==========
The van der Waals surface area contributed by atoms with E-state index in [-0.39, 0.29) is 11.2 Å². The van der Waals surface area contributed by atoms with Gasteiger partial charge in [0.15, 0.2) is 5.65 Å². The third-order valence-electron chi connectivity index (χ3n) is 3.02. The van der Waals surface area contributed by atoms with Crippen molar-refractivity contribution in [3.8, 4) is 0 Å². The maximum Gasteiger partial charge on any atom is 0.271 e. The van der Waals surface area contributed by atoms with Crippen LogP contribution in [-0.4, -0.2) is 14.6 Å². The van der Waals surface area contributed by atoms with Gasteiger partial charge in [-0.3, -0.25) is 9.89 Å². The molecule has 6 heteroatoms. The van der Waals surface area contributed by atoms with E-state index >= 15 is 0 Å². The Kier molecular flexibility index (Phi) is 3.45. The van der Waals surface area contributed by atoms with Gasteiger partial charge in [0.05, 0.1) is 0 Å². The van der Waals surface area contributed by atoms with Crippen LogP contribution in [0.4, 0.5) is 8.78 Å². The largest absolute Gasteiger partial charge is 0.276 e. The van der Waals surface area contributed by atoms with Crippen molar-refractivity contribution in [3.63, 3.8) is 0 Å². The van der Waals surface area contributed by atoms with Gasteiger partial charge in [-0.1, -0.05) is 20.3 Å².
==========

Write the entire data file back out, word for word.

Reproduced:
The van der Waals surface area contributed by atoms with E-state index in [-0.39, 0.29) is 11.2 Å². The van der Waals surface area contributed by atoms with Gasteiger partial charge in [0.15, 0.2) is 5.65 Å². The third-order valence-electron chi connectivity index (χ3n) is 3.02. The van der Waals surface area contributed by atoms with Crippen molar-refractivity contribution in [3.8, 4) is 0 Å². The maximum Gasteiger partial charge on any atom is 0.271 e. The van der Waals surface area contributed by atoms with Crippen LogP contribution in [-0.4, -0.2) is 14.6 Å². The van der Waals surface area contributed by atoms with Gasteiger partial charge in [-0.3, -0.25) is 9.89 Å². The molecule has 6 heteroatoms. The van der Waals surface area contributed by atoms with E-state index >= 15 is 0 Å². The Kier molecular flexibility index (Phi) is 3.45. The van der Waals surface area contributed by atoms with Gasteiger partial charge in [0.05, 0.1) is 0 Å². The van der Waals surface area contributed by atoms with Crippen LogP contribution in [0.4, 0.5) is 8.78 Å². The largest absolute Gasteiger partial charge is 0.276 e. The van der Waals surface area contributed by atoms with Crippen molar-refractivity contribution in [3.63, 3.8) is 0 Å². The van der Waals surface area contributed by atoms with Gasteiger partial charge in [-0.1, -0.05) is 20.3 Å².